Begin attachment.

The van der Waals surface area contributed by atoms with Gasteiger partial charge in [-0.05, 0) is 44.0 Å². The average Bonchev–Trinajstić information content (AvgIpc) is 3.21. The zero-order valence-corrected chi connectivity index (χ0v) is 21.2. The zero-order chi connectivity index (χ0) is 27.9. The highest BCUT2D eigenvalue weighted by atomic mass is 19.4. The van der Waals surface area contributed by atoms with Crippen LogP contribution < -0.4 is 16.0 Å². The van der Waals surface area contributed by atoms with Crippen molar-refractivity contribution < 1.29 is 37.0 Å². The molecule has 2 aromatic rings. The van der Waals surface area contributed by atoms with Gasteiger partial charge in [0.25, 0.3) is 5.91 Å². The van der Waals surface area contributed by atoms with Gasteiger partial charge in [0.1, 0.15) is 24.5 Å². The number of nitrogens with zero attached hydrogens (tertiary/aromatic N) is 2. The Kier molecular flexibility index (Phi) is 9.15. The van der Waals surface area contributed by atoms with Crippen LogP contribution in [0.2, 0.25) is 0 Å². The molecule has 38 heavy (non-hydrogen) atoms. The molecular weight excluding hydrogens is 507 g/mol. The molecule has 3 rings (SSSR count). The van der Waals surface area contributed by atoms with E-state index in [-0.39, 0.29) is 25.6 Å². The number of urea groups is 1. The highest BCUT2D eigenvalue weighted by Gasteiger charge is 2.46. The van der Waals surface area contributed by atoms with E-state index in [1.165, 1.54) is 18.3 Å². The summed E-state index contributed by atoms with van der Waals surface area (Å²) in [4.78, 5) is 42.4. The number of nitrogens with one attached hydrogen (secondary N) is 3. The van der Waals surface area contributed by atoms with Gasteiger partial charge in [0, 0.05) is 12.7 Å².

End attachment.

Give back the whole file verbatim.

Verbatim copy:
The van der Waals surface area contributed by atoms with Gasteiger partial charge in [-0.05, 0) is 44.0 Å². The average Bonchev–Trinajstić information content (AvgIpc) is 3.21. The zero-order valence-corrected chi connectivity index (χ0v) is 21.2. The zero-order chi connectivity index (χ0) is 27.9. The highest BCUT2D eigenvalue weighted by atomic mass is 19.4. The van der Waals surface area contributed by atoms with Crippen LogP contribution < -0.4 is 16.0 Å². The van der Waals surface area contributed by atoms with Crippen molar-refractivity contribution < 1.29 is 37.0 Å². The molecule has 2 aromatic rings. The van der Waals surface area contributed by atoms with Gasteiger partial charge in [0.25, 0.3) is 5.91 Å². The van der Waals surface area contributed by atoms with Gasteiger partial charge in [0.1, 0.15) is 24.5 Å². The number of nitrogens with zero attached hydrogens (tertiary/aromatic N) is 2. The Kier molecular flexibility index (Phi) is 9.15. The van der Waals surface area contributed by atoms with Crippen LogP contribution in [0.2, 0.25) is 0 Å². The molecule has 38 heavy (non-hydrogen) atoms. The molecular weight excluding hydrogens is 507 g/mol. The molecule has 3 rings (SSSR count). The van der Waals surface area contributed by atoms with E-state index in [-0.39, 0.29) is 25.6 Å². The number of urea groups is 1. The highest BCUT2D eigenvalue weighted by Gasteiger charge is 2.46. The van der Waals surface area contributed by atoms with E-state index in [1.165, 1.54) is 18.3 Å². The summed E-state index contributed by atoms with van der Waals surface area (Å²) in [4.78, 5) is 42.4. The number of nitrogens with one attached hydrogen (secondary N) is 3. The van der Waals surface area contributed by atoms with Gasteiger partial charge in [0, 0.05) is 12.7 Å².